Certain tumors may also be deemed unresectable because of their spread. Since surgery is a local treatment, it is not a viable option for tumors that have spread to other areas of the body. Chemotherapy, targeted therapy, and other systemic treatments that kill cancer cells in numerous areas of the body are preferred.
A hematologist and an oncologist with Regional Cancer Care Associates, LLC, Kenneth D. Nahum, DO, divides his time between treating patients and participating in clinical research. In addition to his involvement in clinical studies, Dr. Kenneth D. Nahum has co-written publications about different therapies for conditions like Waldenstrom’s macroglobulinemia (WM).
Seen in about six people per 1 million, WM is a type of lymphoma. People who have this condition produce too much immunoglobulin M (IgM), a type of protein. As a result, the blood becomes thicker than normal and moves through the blood vessels slower. WM cells can grow in the spleen, liver, bone marrow, or lymph nodes and are easily controlled due to their slow spreading.
The symptoms that appear with WM vary from person to person and may not appear for several years. Weakness is the most common symptom of WM since it results from having too few red blood cells in the body. This occurs when WM cells push out normal cells in the blood marrow. Weight loss, loss of appetite, and neuropathy, a pins-and-needles sensation in the legs, are also common for WM. Many of these symptoms are similar to certain types of non-Hodgkin lymphoma.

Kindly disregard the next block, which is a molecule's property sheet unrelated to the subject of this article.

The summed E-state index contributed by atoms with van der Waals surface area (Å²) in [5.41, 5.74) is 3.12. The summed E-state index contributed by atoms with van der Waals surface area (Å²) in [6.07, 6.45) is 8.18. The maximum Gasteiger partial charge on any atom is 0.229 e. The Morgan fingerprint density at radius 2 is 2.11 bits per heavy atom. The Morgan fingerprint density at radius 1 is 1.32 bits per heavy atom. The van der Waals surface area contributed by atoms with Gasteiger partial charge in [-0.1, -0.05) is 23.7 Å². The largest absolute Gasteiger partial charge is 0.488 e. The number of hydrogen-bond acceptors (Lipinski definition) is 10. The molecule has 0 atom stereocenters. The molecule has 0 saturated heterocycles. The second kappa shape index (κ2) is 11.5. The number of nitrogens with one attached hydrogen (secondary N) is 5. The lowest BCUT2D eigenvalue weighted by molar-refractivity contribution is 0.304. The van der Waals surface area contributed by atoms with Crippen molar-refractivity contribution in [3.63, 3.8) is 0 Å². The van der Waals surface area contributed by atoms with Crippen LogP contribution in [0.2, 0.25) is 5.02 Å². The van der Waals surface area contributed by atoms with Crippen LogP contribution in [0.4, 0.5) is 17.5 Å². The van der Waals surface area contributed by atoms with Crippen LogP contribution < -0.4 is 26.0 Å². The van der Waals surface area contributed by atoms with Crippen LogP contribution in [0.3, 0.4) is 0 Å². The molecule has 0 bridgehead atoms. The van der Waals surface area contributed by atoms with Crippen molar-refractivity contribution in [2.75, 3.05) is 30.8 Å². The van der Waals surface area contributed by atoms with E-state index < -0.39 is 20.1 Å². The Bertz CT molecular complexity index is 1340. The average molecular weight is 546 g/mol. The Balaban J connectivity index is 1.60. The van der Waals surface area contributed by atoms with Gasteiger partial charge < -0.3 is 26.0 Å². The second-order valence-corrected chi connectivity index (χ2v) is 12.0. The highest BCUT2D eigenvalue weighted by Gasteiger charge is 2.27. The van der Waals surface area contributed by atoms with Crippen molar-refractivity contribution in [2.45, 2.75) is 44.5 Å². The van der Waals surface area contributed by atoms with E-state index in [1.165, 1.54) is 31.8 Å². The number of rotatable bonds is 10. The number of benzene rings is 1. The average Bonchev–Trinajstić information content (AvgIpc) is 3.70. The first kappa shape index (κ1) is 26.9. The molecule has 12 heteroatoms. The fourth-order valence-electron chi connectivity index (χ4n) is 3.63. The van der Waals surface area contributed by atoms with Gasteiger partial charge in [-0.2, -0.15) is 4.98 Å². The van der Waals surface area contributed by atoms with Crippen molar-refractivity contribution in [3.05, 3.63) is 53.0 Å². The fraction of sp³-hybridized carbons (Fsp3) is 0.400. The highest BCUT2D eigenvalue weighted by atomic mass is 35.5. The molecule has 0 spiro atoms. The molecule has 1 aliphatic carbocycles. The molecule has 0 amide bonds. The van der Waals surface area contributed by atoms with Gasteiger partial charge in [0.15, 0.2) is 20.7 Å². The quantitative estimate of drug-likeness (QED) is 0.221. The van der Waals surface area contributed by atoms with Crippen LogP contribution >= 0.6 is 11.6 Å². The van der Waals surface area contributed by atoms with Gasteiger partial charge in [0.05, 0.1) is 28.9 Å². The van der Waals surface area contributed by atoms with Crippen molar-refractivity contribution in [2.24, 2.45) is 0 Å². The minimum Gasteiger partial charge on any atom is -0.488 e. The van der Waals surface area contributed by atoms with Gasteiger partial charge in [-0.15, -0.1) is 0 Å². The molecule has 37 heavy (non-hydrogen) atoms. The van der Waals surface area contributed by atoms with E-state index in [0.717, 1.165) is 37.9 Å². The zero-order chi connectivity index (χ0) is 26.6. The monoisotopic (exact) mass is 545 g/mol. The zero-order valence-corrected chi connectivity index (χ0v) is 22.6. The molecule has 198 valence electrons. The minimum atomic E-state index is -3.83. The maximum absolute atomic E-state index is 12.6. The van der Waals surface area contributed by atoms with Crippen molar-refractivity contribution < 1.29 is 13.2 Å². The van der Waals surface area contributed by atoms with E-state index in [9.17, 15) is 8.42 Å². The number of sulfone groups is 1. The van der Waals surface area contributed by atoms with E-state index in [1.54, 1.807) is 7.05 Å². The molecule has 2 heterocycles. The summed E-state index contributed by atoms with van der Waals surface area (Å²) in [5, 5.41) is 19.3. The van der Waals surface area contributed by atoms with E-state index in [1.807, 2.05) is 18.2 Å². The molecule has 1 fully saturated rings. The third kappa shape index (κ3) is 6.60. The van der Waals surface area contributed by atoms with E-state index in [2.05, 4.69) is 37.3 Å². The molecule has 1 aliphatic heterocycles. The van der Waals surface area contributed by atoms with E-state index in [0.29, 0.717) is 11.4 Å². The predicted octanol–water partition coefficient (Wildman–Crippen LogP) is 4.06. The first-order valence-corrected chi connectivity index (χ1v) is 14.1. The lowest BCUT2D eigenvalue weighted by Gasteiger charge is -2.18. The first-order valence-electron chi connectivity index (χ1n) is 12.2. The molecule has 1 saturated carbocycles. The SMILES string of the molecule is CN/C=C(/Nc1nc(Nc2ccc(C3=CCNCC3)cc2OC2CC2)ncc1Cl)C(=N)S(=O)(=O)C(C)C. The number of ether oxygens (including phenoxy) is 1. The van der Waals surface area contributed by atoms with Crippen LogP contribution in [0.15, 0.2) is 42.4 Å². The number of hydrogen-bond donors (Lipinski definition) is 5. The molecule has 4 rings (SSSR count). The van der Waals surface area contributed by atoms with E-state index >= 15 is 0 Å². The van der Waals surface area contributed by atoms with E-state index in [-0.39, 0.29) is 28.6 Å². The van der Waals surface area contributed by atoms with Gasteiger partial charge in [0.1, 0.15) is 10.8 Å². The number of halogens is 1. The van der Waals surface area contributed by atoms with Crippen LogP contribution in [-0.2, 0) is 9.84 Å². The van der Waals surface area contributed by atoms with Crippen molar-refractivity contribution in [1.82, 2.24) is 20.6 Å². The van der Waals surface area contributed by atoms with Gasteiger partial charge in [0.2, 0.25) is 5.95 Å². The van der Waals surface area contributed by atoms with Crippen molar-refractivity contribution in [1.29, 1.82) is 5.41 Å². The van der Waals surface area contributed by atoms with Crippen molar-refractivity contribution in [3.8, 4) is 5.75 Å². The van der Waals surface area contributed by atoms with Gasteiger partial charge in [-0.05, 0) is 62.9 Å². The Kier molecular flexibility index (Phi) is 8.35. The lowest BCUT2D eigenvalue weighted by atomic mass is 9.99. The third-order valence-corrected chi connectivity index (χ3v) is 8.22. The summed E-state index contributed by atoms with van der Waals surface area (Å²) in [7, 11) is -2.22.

More aggressive cases of WM are often characterized by more extreme symptoms, known as B symptoms. These include severe skin itchiness, heavy sweating, and unexplained fever.
A distinguished hematologist and oncologist for the past 30 years, Kenneth D. Nahum is a recipient of the Humanitarian Physician of the year award from Kimball Medical Center. Currently serving at Regional Cancer Care Associates (RCCA) in New Jersey, Kenneth D. Nahum also supports medical advancements through contributions to his local chapter of the Juvenile Diabetes Research Foundation (JDRF).
One of the many ways JDRF supports patients with Type 1 diabetes (T1D) is through its artificial pancreas program. The artificial pancreas is a portable, convenient technology system that helps people managing T1D live a more normal life without the need to check blood-sugar levels or inject themselves with insulin multiple times per day.